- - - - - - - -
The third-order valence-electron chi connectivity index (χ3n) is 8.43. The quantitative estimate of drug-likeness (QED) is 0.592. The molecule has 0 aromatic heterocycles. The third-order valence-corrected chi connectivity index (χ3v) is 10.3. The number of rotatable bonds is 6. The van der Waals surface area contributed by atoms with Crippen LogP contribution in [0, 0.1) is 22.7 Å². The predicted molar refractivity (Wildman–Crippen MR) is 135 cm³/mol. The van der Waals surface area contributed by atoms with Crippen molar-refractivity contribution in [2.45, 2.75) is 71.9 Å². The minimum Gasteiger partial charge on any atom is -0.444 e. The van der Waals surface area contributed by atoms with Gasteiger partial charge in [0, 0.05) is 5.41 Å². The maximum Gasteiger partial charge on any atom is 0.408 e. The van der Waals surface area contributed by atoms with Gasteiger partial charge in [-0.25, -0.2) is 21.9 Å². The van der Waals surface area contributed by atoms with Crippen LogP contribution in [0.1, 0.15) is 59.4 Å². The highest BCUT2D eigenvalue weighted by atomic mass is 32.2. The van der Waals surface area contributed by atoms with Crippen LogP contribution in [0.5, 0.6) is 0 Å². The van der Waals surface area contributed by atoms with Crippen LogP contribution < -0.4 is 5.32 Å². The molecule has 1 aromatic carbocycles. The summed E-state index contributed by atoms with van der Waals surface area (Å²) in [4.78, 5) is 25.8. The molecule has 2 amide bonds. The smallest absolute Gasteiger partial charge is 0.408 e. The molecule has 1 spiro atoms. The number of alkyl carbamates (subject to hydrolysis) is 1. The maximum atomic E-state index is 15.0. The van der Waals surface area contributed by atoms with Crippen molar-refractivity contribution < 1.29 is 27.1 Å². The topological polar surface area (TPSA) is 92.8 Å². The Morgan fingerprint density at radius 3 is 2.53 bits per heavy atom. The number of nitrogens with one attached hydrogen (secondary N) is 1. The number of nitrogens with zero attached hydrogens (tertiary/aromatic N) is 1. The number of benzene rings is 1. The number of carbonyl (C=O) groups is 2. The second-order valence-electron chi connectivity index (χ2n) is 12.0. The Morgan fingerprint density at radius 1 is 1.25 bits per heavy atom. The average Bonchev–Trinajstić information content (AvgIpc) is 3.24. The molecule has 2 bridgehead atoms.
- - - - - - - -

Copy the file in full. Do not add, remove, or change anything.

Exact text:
The third-order valence-electron chi connectivity index (χ3n) is 8.43. The quantitative estimate of drug-likeness (QED) is 0.592. The molecule has 0 aromatic heterocycles. The third-order valence-corrected chi connectivity index (χ3v) is 10.3. The number of rotatable bonds is 6. The van der Waals surface area contributed by atoms with Crippen LogP contribution in [0, 0.1) is 22.7 Å². The predicted molar refractivity (Wildman–Crippen MR) is 135 cm³/mol. The van der Waals surface area contributed by atoms with Crippen molar-refractivity contribution in [2.45, 2.75) is 71.9 Å². The minimum Gasteiger partial charge on any atom is -0.444 e. The van der Waals surface area contributed by atoms with Gasteiger partial charge in [0, 0.05) is 5.41 Å². The maximum Gasteiger partial charge on any atom is 0.408 e. The van der Waals surface area contributed by atoms with Gasteiger partial charge in [-0.25, -0.2) is 21.9 Å². The van der Waals surface area contributed by atoms with Crippen LogP contribution in [0.1, 0.15) is 59.4 Å². The highest BCUT2D eigenvalue weighted by atomic mass is 32.2. The van der Waals surface area contributed by atoms with Crippen LogP contribution in [0.5, 0.6) is 0 Å². The van der Waals surface area contributed by atoms with Crippen LogP contribution < -0.4 is 5.32 Å². The molecule has 1 aromatic carbocycles. The summed E-state index contributed by atoms with van der Waals surface area (Å²) in [4.78, 5) is 25.8. The molecule has 2 amide bonds. The smallest absolute Gasteiger partial charge is 0.408 e. The molecule has 1 spiro atoms. The number of alkyl carbamates (subject to hydrolysis) is 1. The maximum atomic E-state index is 15.0. The van der Waals surface area contributed by atoms with Crippen molar-refractivity contribution < 1.29 is 27.1 Å². The topological polar surface area (TPSA) is 92.8 Å². The Morgan fingerprint density at radius 3 is 2.53 bits per heavy atom. The number of nitrogens with one attached hydrogen (secondary N) is 1. The number of nitrogens with zero attached hydrogens (tertiary/aromatic N) is 1. The number of benzene rings is 1. The number of carbonyl (C=O) groups is 2. The second-order valence-electron chi connectivity index (χ2n) is 12.0. The Morgan fingerprint density at radius 1 is 1.25 bits per heavy atom. The average Bonchev–Trinajstić information content (AvgIpc) is 3.24. The molecule has 2 bridgehead atoms.